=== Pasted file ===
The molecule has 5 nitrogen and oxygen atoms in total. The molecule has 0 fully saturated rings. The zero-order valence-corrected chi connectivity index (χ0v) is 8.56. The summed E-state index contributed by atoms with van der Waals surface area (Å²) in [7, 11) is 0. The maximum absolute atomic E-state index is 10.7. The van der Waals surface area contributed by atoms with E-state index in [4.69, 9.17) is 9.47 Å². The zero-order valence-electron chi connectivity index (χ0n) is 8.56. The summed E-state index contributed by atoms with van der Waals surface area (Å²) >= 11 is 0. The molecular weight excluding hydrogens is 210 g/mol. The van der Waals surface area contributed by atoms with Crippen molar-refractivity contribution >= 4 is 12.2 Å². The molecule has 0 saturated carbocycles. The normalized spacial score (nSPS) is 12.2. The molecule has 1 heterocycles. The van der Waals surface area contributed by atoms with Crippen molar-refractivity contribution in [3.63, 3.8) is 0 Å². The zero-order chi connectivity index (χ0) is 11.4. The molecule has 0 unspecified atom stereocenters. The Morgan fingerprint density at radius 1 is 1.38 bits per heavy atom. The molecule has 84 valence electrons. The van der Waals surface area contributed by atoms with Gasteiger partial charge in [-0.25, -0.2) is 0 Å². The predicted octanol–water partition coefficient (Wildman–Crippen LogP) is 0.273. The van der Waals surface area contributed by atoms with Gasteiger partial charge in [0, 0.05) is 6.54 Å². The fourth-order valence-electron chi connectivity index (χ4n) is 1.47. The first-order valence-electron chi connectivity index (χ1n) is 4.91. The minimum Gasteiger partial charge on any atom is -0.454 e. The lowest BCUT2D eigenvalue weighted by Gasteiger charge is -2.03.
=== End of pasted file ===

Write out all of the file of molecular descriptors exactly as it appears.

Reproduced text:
The molecule has 5 nitrogen and oxygen atoms in total. The molecule has 0 fully saturated rings. The zero-order valence-corrected chi connectivity index (χ0v) is 8.56. The summed E-state index contributed by atoms with van der Waals surface area (Å²) in [7, 11) is 0. The maximum absolute atomic E-state index is 10.7. The van der Waals surface area contributed by atoms with E-state index in [4.69, 9.17) is 9.47 Å². The zero-order valence-electron chi connectivity index (χ0n) is 8.56. The summed E-state index contributed by atoms with van der Waals surface area (Å²) >= 11 is 0. The molecular weight excluding hydrogens is 210 g/mol. The van der Waals surface area contributed by atoms with Crippen molar-refractivity contribution >= 4 is 12.2 Å². The molecule has 0 saturated carbocycles. The normalized spacial score (nSPS) is 12.2. The molecule has 1 heterocycles. The van der Waals surface area contributed by atoms with Crippen molar-refractivity contribution in [3.63, 3.8) is 0 Å². The zero-order chi connectivity index (χ0) is 11.4. The molecule has 0 unspecified atom stereocenters. The Morgan fingerprint density at radius 1 is 1.38 bits per heavy atom. The molecule has 84 valence electrons. The van der Waals surface area contributed by atoms with Gasteiger partial charge in [-0.25, -0.2) is 0 Å². The predicted octanol–water partition coefficient (Wildman–Crippen LogP) is 0.273. The van der Waals surface area contributed by atoms with Gasteiger partial charge in [0, 0.05) is 6.54 Å². The fourth-order valence-electron chi connectivity index (χ4n) is 1.47. The first-order valence-electron chi connectivity index (χ1n) is 4.91. The minimum Gasteiger partial charge on any atom is -0.454 e. The lowest BCUT2D eigenvalue weighted by Gasteiger charge is -2.03.